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A Talk on the Wild Side.

Good Recovery Stories from the Golden State

By Brynn Walling, USFWS

We are now four months into our year-long commemoration of the 40th Anniversary of the Endangered Species Act, and this week we’re highlighting the state with the highest number of endangered and threatened animals — California.

You may already know about some of the rare animals of the Golden State, like the California condor or the desert tortoise, but there are hundreds of unique species that call this state home — many of them occur nowhere else in the world!

fairy_shrimpThe vernal pool fairy shrimp. (Photo: Dwight Harvey/USFWS)

An example is vernal pool fairy shrimp. Like its name suggests, this tiny crustacean lives in vernal pools, some as small as a puddle, and others the size of a small lake. The term ‘fairy’ comes from its ability to gracefully swim on its back. Actually, you will only find this species swimming on their back!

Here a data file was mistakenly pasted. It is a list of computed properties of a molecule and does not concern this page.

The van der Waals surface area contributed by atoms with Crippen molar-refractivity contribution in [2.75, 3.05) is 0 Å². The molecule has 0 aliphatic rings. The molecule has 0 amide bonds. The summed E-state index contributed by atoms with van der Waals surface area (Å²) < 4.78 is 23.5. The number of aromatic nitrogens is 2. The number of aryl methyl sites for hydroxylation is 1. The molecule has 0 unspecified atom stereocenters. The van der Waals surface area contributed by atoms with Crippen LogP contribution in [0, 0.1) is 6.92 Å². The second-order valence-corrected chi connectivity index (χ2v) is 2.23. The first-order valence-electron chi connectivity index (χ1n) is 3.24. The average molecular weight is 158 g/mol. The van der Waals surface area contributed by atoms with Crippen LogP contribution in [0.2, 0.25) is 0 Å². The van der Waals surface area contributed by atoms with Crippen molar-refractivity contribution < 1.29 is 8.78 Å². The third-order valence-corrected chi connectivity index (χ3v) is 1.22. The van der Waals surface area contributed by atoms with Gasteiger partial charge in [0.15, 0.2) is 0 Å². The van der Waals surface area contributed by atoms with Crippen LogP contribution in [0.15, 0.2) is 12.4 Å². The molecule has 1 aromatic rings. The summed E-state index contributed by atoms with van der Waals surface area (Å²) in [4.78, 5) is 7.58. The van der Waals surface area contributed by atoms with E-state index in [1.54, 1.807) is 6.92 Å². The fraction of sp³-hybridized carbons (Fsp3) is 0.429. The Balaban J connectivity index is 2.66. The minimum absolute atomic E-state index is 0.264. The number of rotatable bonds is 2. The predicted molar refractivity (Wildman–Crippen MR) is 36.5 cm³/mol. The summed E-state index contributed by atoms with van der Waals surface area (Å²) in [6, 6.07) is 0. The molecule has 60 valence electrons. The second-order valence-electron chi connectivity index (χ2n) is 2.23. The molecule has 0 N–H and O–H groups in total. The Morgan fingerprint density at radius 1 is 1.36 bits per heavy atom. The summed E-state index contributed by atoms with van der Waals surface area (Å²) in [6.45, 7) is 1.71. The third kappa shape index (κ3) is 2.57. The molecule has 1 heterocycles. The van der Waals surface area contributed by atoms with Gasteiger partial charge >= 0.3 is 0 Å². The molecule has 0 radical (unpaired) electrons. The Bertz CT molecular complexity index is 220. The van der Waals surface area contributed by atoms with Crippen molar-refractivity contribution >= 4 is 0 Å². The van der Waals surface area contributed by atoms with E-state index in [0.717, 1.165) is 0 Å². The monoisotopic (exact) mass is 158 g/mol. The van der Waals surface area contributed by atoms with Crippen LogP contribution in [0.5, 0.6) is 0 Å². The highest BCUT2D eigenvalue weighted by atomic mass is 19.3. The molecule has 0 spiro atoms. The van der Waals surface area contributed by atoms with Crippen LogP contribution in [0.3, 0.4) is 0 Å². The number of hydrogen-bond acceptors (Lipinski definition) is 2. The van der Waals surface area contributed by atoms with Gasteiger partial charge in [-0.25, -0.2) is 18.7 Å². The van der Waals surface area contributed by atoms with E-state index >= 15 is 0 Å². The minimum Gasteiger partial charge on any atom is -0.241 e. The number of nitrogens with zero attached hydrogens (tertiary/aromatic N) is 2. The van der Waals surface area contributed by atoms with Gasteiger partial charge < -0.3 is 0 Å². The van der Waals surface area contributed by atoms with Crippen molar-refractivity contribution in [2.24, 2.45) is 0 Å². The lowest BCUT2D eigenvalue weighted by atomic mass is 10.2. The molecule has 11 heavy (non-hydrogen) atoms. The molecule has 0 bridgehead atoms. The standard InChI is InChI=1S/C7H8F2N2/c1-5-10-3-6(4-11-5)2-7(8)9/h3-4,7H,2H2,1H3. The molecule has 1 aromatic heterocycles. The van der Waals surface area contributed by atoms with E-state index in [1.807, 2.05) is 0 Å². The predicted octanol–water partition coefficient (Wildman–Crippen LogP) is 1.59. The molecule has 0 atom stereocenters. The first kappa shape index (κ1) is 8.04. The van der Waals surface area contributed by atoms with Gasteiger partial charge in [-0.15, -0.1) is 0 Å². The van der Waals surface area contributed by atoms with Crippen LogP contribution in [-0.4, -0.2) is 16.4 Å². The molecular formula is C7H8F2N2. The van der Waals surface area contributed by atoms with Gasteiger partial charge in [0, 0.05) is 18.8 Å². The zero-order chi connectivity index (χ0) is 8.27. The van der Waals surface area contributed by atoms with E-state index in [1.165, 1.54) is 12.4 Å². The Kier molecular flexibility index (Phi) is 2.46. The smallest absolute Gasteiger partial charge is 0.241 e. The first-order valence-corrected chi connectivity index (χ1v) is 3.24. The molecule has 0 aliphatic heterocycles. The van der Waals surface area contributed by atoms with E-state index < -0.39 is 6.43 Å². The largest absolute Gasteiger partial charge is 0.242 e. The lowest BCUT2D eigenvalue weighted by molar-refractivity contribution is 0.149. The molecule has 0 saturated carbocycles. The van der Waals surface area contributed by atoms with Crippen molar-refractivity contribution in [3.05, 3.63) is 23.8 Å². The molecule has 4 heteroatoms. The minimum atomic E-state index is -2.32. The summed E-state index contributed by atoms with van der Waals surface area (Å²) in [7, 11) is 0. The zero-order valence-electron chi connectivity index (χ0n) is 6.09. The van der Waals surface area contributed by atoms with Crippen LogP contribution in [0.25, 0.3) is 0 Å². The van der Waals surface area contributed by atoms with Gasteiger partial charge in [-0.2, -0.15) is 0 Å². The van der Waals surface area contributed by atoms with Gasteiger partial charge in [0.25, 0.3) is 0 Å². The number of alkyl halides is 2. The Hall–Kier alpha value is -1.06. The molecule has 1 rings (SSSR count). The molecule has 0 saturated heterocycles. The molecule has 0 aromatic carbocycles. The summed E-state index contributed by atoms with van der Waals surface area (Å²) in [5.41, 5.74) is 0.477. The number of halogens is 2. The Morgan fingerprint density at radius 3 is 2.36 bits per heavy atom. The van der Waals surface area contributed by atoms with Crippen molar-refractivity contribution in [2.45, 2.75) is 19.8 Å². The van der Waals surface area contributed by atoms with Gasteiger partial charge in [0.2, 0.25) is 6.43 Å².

One reason this species is less recognizable than other species is because of its size, only growing up to an inch in length! Also, because they live in vernal pools they must reproduce fairly quickly before the pool dries up in the summer. When the pools dry up, the vernal fairy shrimp aren’t able to survive, but the eggs, called cysts, that females lay, are able to withstand the heat and dryness of the summer. Once the pools fill back up, these cysts hatch and the cycle continues.

Learn about recovery efforts for the vernal pool fairy shrimp, and other endangered and threatened species in California.

Each week, throughout this ruby anniversary year of the Endangered Species Act, we’ll highlight stories of conservation success in every state across the country. Stay tuned!

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